The return to neutral feature is preferably unidirectional, in that it provides a return force when the unit is stroked in one direction, either reverse or forward, but does not provide any return force when the unit is stroked in the opposite direction. By way of example, in certain vehicle applications the user may want to have such a return force only when the vehicle is in reverse, but not in the forward direction, since the maintenance of the force needed to overcome the return force may be tiring to the user, or may be otherwise unnecessary. The cruise control feature preferably operates in the opposite direction so that, in this example, the cruise feature would be used when the vehicle is moving forward but not in reverse.
A better understanding of the objects, advantages, features, properties and relationships of the invention will be obtained from the following detailed description and accompanying drawings which set forth an illustrative embodiment and which are indicative of the various ways in which the principles of the invention may be employed.
FIG. 1 is a side elevational view of an integrated hydrostatic transaxle, having a portion of the casing removed.
FIG. 2 is a side elevational view of a transaxle having a control mechanism in accordance with the present invention, where the control arm is in the neutral position.
FIG. 3 is a side elevational view of the transaxle shown in FIG. 2, with the control arm in the engaged or forward position.
FIG. 4 is another side elevational view of the transaxle shown in FIG. 2, with the control arm in the reverse position, and including a detail view showing the cruise control arm with certain elements removed for clarity.
FIG. 5 is a top view of the control mechanism of FIG. 2.
FIG. 6 is a plan view of the linkage mechanism of the present invention.
FIG. 7 is a cross sectional view of the linkage mechanism of FIG. 7, along the lines 7—7 in FIG. 6.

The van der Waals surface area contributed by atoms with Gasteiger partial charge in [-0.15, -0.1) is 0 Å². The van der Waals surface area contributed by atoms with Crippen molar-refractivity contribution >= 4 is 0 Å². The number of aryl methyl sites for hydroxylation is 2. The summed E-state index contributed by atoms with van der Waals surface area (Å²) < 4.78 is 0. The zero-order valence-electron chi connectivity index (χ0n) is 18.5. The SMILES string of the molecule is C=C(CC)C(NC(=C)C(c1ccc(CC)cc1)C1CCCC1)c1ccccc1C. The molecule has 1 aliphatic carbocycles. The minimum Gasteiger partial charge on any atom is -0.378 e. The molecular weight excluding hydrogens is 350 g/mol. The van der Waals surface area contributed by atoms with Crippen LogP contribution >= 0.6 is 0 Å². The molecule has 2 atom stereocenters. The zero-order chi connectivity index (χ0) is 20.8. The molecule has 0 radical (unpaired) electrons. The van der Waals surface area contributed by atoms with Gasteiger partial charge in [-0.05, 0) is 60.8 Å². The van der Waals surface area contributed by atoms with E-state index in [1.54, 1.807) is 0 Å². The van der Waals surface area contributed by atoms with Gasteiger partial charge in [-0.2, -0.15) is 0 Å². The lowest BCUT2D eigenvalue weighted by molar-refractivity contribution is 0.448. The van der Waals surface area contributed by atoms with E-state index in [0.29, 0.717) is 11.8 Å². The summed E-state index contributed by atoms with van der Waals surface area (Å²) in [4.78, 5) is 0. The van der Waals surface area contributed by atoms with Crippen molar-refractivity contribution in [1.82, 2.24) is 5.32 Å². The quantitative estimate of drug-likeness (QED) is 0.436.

FIG. 8 is a side elevational view similar to that shown in FIG. 2, with a portion of the control arm removed for clarity.
Turning now to the figures, wherein like reference numeral refer to like elements, there is illustrated an integrated hydrostatic transaxle 10 (“IHT”). An overview of the preferred invention can be most easily understood by reference to FIGS. 1, 2 and 5.
The operation of IHT 10 is well-understood, and reference is made to U.S. Pat. No. 6,253,637, where this IHT design is described in detail. In short, as shown in FIG. 1, input shaft 12 drives a hydraulic pump 14 mounted on a center section 17 and engaged to a hydraulic motor (not shown). The motor output shaft 18 is engaged to a gear train 16 which drives a differential gear assembly 19 to power one or more output axles 11. It will be understood that the invention described herein is not limited to use with this or any particular IHT design, but could be used with a wide variety of IHTs or with hydraulic pumps or HST designs. Other necessary or desirable elements of an IHT, such as brake mechanism 50 are not described in detail herein.
In the IHT depicted herein, the housing elements 13A and 13B are split vertically and are joined together by a plurality of bolts 35. In FIG. 1, only housing 13B is depicted, as element 13A is removed to show the internal structure of IHT 10. The control mechanism 40 is preferably located adjacent to housing element 13A.
IHT 10 includes moveable swash plate 15 against which the pump pistons (not shown) travel. As will be understood by those of ordinary skill in the art, swash plate 15 is supported by a pair of trunnions 27 and 28 and may be moved to a variety of positions to control the speed and direction of rotation of the hydraulic motor and, accordingly, the ultimate speed and direction of rotation of axle shaft 11. In this design, trunnions 27 and 28 are integrally formed with swash plate 15; it will be understood that other designs could be used within the spirit and scope of this invention, as long as it provides for similar rotation of swash plate 15.